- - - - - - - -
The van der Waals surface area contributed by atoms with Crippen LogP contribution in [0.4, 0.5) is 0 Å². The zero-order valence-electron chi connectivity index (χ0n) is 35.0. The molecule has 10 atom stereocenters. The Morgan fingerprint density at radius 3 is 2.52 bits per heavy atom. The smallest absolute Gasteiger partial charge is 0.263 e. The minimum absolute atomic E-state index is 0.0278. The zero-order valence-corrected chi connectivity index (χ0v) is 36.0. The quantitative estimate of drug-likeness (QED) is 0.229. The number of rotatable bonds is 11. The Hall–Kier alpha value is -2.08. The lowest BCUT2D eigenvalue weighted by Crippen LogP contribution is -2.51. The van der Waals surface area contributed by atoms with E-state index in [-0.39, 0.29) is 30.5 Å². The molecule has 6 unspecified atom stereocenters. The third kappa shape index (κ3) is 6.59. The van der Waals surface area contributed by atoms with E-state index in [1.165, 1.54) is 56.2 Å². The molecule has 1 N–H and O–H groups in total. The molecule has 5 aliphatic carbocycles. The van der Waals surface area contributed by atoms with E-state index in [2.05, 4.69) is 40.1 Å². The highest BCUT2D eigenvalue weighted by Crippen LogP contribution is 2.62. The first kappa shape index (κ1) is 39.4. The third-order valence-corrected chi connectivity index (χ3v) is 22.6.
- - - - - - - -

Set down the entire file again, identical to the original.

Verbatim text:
The van der Waals surface area contributed by atoms with Crippen LogP contribution in [0.4, 0.5) is 0 Å². The zero-order valence-electron chi connectivity index (χ0n) is 35.0. The molecule has 10 atom stereocenters. The Morgan fingerprint density at radius 3 is 2.52 bits per heavy atom. The smallest absolute Gasteiger partial charge is 0.263 e. The minimum absolute atomic E-state index is 0.0278. The zero-order valence-corrected chi connectivity index (χ0v) is 36.0. The quantitative estimate of drug-likeness (QED) is 0.229. The number of rotatable bonds is 11. The Hall–Kier alpha value is -2.08. The lowest BCUT2D eigenvalue weighted by Crippen LogP contribution is -2.51. The van der Waals surface area contributed by atoms with E-state index in [-0.39, 0.29) is 30.5 Å². The molecule has 6 unspecified atom stereocenters. The third kappa shape index (κ3) is 6.59. The van der Waals surface area contributed by atoms with E-state index in [1.165, 1.54) is 56.2 Å². The molecule has 1 N–H and O–H groups in total. The molecule has 5 aliphatic carbocycles. The van der Waals surface area contributed by atoms with E-state index in [2.05, 4.69) is 40.1 Å². The highest BCUT2D eigenvalue weighted by Crippen LogP contribution is 2.62. The first kappa shape index (κ1) is 39.4. The third-order valence-corrected chi connectivity index (χ3v) is 22.6.